The Canadian Ferry Association has joined the discussion about crew size on the new BC Ferries in the region’s waters, saying safety decisions and business operations should not be politicized.
Two new boats joined BC Ferries’ fleet in late June, with slick paint jobs, hybrid engines, automated systems, and one to two fewer crew that the 50-year-old boats they replaced. They sail between Texada Island and Powell River on the mainland, and from Port McNeill on northern Vancouver Island to Alert Bay and Sointula. Each of these remote communities relies heavily on ferry service.
Public reaction to the reduced crew sizes was immediate, raising questions of safety and jobs.
The BC Ferry & Marine Workers Union filed a request for judicial review of Transport Canada’s safe manning certificates, arguing the crew of five are unable to complete the emergency drills in the allotted time. The Texada Island Chamber of Commerce wrote a lengthy letter raising similar concerns of safety, as well as the social and economic impact the loss of jobs would have on the island community.
Taking up these issues, North Island-Powell River MP Rachel Blaney wrote a letter to the federal Minister of Transportation requesting that he review his department’s decision to approve five-person crews.
That’s when Canadian Ferry Association’s CEO Serge Buy stepped in, with his main concern being that decisions made by experts should not be politicized. He wrote a letter to Blaney to this effect.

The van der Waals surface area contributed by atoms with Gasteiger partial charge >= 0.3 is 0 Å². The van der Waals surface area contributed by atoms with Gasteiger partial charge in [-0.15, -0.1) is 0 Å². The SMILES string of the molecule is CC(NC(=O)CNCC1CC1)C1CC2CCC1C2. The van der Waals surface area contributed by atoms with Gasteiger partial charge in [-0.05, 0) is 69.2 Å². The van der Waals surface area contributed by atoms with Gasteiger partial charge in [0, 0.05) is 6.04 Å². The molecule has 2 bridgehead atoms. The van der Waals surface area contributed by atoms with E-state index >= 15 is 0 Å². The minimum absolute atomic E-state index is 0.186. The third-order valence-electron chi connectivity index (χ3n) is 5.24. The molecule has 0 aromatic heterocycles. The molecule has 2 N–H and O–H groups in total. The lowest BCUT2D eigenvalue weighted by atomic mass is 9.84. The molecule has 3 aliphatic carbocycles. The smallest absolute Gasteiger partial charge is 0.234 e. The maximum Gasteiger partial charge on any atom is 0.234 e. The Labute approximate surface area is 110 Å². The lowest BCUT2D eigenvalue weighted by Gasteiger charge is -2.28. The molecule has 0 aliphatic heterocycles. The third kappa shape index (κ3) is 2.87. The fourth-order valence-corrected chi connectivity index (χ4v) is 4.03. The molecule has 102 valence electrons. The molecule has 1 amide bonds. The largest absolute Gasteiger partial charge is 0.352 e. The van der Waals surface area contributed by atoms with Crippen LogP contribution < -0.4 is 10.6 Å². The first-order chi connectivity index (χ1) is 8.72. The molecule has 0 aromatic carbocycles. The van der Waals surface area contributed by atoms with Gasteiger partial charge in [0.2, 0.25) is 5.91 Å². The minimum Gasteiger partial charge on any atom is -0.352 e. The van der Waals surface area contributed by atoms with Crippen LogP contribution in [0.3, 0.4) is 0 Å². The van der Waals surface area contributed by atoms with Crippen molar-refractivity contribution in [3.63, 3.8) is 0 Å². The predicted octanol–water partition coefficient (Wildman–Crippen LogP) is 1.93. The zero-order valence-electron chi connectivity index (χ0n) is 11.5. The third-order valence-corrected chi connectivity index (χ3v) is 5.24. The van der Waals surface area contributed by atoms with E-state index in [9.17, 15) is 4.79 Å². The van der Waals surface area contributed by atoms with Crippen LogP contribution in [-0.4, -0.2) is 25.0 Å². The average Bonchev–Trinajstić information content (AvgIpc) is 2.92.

If there are legitimate questions about safety, they would be better addressed had the MP reached out to BC Ferries and the union directly, saying, ‘This is what I’m hearing, I want to get some information,’ Buy told the VI Free Daily. Putting political pressure on a decision made by experts is disrespectful, he added.
“As Canadian Ferry Association, I would never be pushing for lower safety standards. I just want reasonable safety, not politicized safety.”
He pointed to BC Ferries’ safety record, saying aside from the Queen of the North incident more than 10 years ago, BC Ferries has a world-class safety record.
“That’s a testament to their focus on safety, so let’s give them a chance to answer these questions.”
BC Ferries already has far higher crew levels than ferries in European countries with strong safety records, he said.
As for the jobs, Buy said, “Ferries are not there to create employment in the local communities – they are there to deliver people and goods.”
In a detailed letter to BC Ferries and several politicians, the Texada Island Chamber of Commerce complained that the loss of jobs, explained as “‘operational efficiencies on an innovative vessel” looks like the loss of two family-supporting salaries for the island.
“We need those families to keep the number of kids in our on-island school. We need people with healthy salaries to keep spending money in our local economy. We need the young working people to support their aging relatives to stay at home for as long as possible, since we don’t have a seniors’ residence on the island,” wrote chamber president Cindy Babyn.
But Buy said, “I get that ferries are a way of life in some places in B.C., just like we love to hate the Toronto Transit Commission, but maintaining artificial crewing levels because of political pressure is not the way to run a business.”
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